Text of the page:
" ' "We begin with the fundamental rule that our primary task in construing a statute is to determine the Legislature's intent. [Citation.]" [Citation.] " 'The court turns first to the words themselves for the answer.' [Citations.]" [Citation.] When the statutory language is clear and unambiguous, there is no need for construction and courts should not indulge in it. [Citation.] The plain language of the statute establishes what was intended by the Legislature. [Citation.] [Citation.]" ' " (People v. Statum (2002) 28 Cal.4th 682, 689-690, 122 Cal.Rptr.2d 572, 50 P.3d 355.)

The plain meaning of former section 12022.9 does not limit its application to cases of miscarriage or abortion. Moreover, defendant cites no authority so limiting the term "termination of pregnancy" in section 12022.9. Instead, he offers definitions of the term in unrelated statutes and case law, plus what he calls "an examination of probable legislative intent" devoid of any actual indicia of such intent. He also asserts that his preferred definition accords with the clear and unambiguous meaning of the term in ordinary usage, but again fails to provide any relevant authority for this claim-not even a dictionary definition. Legal contentions unsupported by apposite authority are waived. ( Amato v. Mercury Casualty Co., supra, 18 Cal.App.4th 1784, 1794, 23 Cal.Rptr.2d 73.)

In Dennis, supra, 17 Cal.4th 468, 71 Cal.Rptr.2d 680, 950 P.2d 1035, the only published case thus far to address section 12022.9, the court noted: "As an enhancement, section 12022.9 does not represent an alternative to a charge of fetal murder in violation of section 187. Instead, it imposes an additional punishment for committing, or attempting to commit, a felony in a manner that intentionally injures a pregnant woman and results in termination of her pregnancy. The enhancement relates to the particular injury a defendant inflicts on a woman in committing the substantive crime." ( Dennis, supra, 17 Cal.4th at p. 501, 71 Cal.Rptr.2d 680, 950 P.2d 1035; italics added.) Although Dennis does not discuss the precise issue before us now, its reasoning is instructive.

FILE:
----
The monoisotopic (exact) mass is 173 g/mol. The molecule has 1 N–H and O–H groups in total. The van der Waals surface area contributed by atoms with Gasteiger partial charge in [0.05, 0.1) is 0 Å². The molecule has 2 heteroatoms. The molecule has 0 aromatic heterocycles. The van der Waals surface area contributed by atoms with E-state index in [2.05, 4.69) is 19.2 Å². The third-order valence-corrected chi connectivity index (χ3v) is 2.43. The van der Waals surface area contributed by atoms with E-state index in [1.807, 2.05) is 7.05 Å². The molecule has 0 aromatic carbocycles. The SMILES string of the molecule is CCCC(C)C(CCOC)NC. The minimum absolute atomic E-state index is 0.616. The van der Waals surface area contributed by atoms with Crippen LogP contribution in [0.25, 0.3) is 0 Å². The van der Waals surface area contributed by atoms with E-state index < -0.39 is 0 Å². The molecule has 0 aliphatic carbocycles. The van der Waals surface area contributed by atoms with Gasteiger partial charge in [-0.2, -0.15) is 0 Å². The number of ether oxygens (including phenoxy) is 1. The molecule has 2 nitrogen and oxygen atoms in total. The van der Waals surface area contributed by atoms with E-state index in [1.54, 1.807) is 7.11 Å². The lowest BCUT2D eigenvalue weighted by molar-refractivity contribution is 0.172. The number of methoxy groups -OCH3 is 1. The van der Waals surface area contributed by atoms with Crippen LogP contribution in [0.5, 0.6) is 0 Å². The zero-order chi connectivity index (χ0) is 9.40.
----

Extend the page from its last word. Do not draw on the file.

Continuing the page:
Dennis, supra, 17 Cal.4th 468, 71 Cal.Rptr.2d 680, 950 P.2d 1035, teaches that the point of the enhancement is to punish the defendant for injuring a woman in a particular manner with a particular result, not for the particular harm that comes to the fetus she is carrying. Given this logic, the enhancement is properly imposed when the pregnancy "terminates"-i.e., ends-in any manner as a result of the defendant's intentional felonious act. If only a miscarriage or an abortion could constitute the "termination" of a pregnancy under this statute, the Legislature could have so specified. Here, defendant's assault on Garvon White ended her ongoing pregnancy two months prematurely by forcing the immediate delivery of her fetus through a C-section. Under the logic of Dennis, and applying the plain language of the statute, we conclude that the enhancement was supported by the evidence.

Opinion of California Court of Appeal, pp. 30-33.

Based on the reasoning of the California Court of Appeal, this court finds that a person of ordinary intelligence would have understood that Cal. Penal Code § 12022.9(a) applied to pregnancies resulting in live birth. The plain language of the statute indicates that it applies to pregnancies resulting in live births. In addition, Dennis, supra, would have put a person of ordinary intelligence on notice that it applied to pregnancies resulting in live births.

The denial of this claim by the California Court of Appeal was not an unreasonable application of clearly established Supreme Court authority. Accordingly, this claim should be denied.

I. Claim 9: Insufficient Evidence of Causation

Petitioner argues that there was insufficient evidence that he legally and proximately caused the death of Marcel.